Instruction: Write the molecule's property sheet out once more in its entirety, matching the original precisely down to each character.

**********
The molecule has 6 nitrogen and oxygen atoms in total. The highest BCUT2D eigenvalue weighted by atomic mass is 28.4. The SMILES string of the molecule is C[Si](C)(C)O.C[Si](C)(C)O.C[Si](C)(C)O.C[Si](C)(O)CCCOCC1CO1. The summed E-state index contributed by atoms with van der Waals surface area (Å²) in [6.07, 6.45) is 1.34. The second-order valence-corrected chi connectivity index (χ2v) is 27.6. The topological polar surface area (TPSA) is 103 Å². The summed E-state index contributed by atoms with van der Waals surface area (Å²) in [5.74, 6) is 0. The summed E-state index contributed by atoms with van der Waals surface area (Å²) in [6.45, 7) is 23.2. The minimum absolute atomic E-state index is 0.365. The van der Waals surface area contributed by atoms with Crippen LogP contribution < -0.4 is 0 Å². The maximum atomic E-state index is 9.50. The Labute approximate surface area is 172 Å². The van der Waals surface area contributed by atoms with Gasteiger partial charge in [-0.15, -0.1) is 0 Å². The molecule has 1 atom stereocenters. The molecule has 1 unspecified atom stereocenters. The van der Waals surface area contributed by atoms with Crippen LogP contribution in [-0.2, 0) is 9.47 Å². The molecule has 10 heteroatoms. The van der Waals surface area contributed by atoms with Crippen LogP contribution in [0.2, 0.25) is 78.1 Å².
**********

The molecule has 6 nitrogen and oxygen atoms in total. The highest BCUT2D eigenvalue weighted by atomic mass is 28.4. The SMILES string of the molecule is C[Si](C)(C)O.C[Si](C)(C)O.C[Si](C)(C)O.C[Si](C)(O)CCCOCC1CO1. The summed E-state index contributed by atoms with van der Waals surface area (Å²) in [6.07, 6.45) is 1.34. The second-order valence-corrected chi connectivity index (χ2v) is 27.6. The topological polar surface area (TPSA) is 103 Å². The summed E-state index contributed by atoms with van der Waals surface area (Å²) in [5.74, 6) is 0. The summed E-state index contributed by atoms with van der Waals surface area (Å²) in [6.45, 7) is 23.2. The minimum absolute atomic E-state index is 0.365. The van der Waals surface area contributed by atoms with Crippen LogP contribution < -0.4 is 0 Å². The maximum atomic E-state index is 9.50. The Labute approximate surface area is 172 Å². The van der Waals surface area contributed by atoms with Gasteiger partial charge in [-0.15, -0.1) is 0 Å². The molecule has 1 atom stereocenters. The molecule has 1 unspecified atom stereocenters. The van der Waals surface area contributed by atoms with Crippen LogP contribution in [-0.2, 0) is 9.47 Å². The molecule has 10 heteroatoms. The van der Waals surface area contributed by atoms with Crippen LogP contribution in [0.2, 0.25) is 78.1 Å².